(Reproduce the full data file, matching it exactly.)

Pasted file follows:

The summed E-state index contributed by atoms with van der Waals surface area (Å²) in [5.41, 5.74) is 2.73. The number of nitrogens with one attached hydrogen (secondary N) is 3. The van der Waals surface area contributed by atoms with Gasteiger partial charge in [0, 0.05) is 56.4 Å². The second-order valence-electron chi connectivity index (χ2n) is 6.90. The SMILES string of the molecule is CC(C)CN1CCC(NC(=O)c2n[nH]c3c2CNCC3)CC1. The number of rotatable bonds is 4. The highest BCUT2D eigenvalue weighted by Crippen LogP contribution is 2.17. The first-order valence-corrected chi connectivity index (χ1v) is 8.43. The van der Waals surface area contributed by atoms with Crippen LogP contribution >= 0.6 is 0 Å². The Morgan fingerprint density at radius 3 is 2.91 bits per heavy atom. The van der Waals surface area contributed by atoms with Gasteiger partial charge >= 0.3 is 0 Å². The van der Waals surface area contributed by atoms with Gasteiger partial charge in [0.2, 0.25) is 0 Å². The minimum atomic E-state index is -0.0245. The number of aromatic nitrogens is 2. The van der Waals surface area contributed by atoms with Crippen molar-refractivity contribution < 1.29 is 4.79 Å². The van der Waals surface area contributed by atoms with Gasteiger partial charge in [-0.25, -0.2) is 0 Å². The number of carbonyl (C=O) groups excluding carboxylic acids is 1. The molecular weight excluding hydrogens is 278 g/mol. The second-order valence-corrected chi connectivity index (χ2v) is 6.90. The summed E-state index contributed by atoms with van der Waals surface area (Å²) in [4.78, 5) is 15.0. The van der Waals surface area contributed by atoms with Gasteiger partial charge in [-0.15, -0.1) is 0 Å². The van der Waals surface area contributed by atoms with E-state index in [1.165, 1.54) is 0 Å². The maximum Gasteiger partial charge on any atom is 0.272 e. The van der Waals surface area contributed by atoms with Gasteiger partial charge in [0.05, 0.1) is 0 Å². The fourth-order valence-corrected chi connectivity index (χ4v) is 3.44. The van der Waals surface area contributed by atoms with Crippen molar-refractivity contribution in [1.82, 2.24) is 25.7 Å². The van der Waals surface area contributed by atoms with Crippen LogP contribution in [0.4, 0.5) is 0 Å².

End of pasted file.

The summed E-state index contributed by atoms with van der Waals surface area (Å²) in [5.41, 5.74) is 2.73. The number of nitrogens with one attached hydrogen (secondary N) is 3. The van der Waals surface area contributed by atoms with Gasteiger partial charge in [0, 0.05) is 56.4 Å². The second-order valence-electron chi connectivity index (χ2n) is 6.90. The SMILES string of the molecule is CC(C)CN1CCC(NC(=O)c2n[nH]c3c2CNCC3)CC1. The number of rotatable bonds is 4. The highest BCUT2D eigenvalue weighted by Crippen LogP contribution is 2.17. The first-order valence-corrected chi connectivity index (χ1v) is 8.43. The van der Waals surface area contributed by atoms with Crippen LogP contribution >= 0.6 is 0 Å². The Morgan fingerprint density at radius 3 is 2.91 bits per heavy atom. The van der Waals surface area contributed by atoms with Gasteiger partial charge >= 0.3 is 0 Å². The van der Waals surface area contributed by atoms with Gasteiger partial charge in [0.2, 0.25) is 0 Å². The minimum atomic E-state index is -0.0245. The number of aromatic nitrogens is 2. The van der Waals surface area contributed by atoms with Crippen molar-refractivity contribution < 1.29 is 4.79 Å². The van der Waals surface area contributed by atoms with Gasteiger partial charge in [-0.25, -0.2) is 0 Å². The number of carbonyl (C=O) groups excluding carboxylic acids is 1. The molecular weight excluding hydrogens is 278 g/mol. The second-order valence-corrected chi connectivity index (χ2v) is 6.90. The summed E-state index contributed by atoms with van der Waals surface area (Å²) in [4.78, 5) is 15.0. The van der Waals surface area contributed by atoms with Gasteiger partial charge in [-0.15, -0.1) is 0 Å². The van der Waals surface area contributed by atoms with E-state index in [1.165, 1.54) is 0 Å². The maximum Gasteiger partial charge on any atom is 0.272 e. The van der Waals surface area contributed by atoms with Gasteiger partial charge in [0.05, 0.1) is 0 Å². The fourth-order valence-corrected chi connectivity index (χ4v) is 3.44. The van der Waals surface area contributed by atoms with Crippen molar-refractivity contribution in [1.82, 2.24) is 25.7 Å². The van der Waals surface area contributed by atoms with Crippen LogP contribution in [0.4, 0.5) is 0 Å².